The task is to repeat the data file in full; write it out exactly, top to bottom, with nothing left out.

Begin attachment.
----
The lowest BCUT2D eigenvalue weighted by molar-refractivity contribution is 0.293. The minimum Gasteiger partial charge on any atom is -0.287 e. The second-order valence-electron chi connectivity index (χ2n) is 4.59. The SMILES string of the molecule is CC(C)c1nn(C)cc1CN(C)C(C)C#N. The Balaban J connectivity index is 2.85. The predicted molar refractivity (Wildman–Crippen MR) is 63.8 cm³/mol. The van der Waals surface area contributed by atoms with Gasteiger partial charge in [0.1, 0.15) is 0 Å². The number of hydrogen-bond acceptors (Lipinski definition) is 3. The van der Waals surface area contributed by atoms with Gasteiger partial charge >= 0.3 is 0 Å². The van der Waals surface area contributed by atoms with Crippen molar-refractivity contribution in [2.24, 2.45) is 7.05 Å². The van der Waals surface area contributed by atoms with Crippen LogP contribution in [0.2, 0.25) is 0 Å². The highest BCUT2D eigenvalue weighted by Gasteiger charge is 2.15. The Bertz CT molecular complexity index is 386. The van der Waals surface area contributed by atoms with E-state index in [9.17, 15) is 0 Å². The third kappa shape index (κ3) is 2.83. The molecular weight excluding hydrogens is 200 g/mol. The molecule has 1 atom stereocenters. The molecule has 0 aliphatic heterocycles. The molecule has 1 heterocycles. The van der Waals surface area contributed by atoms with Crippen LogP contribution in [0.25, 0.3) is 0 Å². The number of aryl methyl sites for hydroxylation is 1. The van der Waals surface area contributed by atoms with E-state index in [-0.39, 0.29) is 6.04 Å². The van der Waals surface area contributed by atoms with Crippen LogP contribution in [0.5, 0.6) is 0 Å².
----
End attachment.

The lowest BCUT2D eigenvalue weighted by molar-refractivity contribution is 0.293. The minimum Gasteiger partial charge on any atom is -0.287 e. The second-order valence-electron chi connectivity index (χ2n) is 4.59. The SMILES string of the molecule is CC(C)c1nn(C)cc1CN(C)C(C)C#N. The Balaban J connectivity index is 2.85. The predicted molar refractivity (Wildman–Crippen MR) is 63.8 cm³/mol. The van der Waals surface area contributed by atoms with Gasteiger partial charge in [0.1, 0.15) is 0 Å². The number of hydrogen-bond acceptors (Lipinski definition) is 3. The van der Waals surface area contributed by atoms with Gasteiger partial charge >= 0.3 is 0 Å². The van der Waals surface area contributed by atoms with Crippen molar-refractivity contribution in [2.24, 2.45) is 7.05 Å². The van der Waals surface area contributed by atoms with Crippen LogP contribution in [0.2, 0.25) is 0 Å². The highest BCUT2D eigenvalue weighted by Gasteiger charge is 2.15. The Bertz CT molecular complexity index is 386. The van der Waals surface area contributed by atoms with E-state index in [9.17, 15) is 0 Å². The third kappa shape index (κ3) is 2.83. The molecular weight excluding hydrogens is 200 g/mol. The molecule has 1 atom stereocenters. The molecule has 0 aliphatic heterocycles. The molecule has 1 heterocycles. The van der Waals surface area contributed by atoms with Crippen LogP contribution in [0.25, 0.3) is 0 Å². The number of aryl methyl sites for hydroxylation is 1. The van der Waals surface area contributed by atoms with E-state index in [-0.39, 0.29) is 6.04 Å². The van der Waals surface area contributed by atoms with Crippen LogP contribution in [0.5, 0.6) is 0 Å².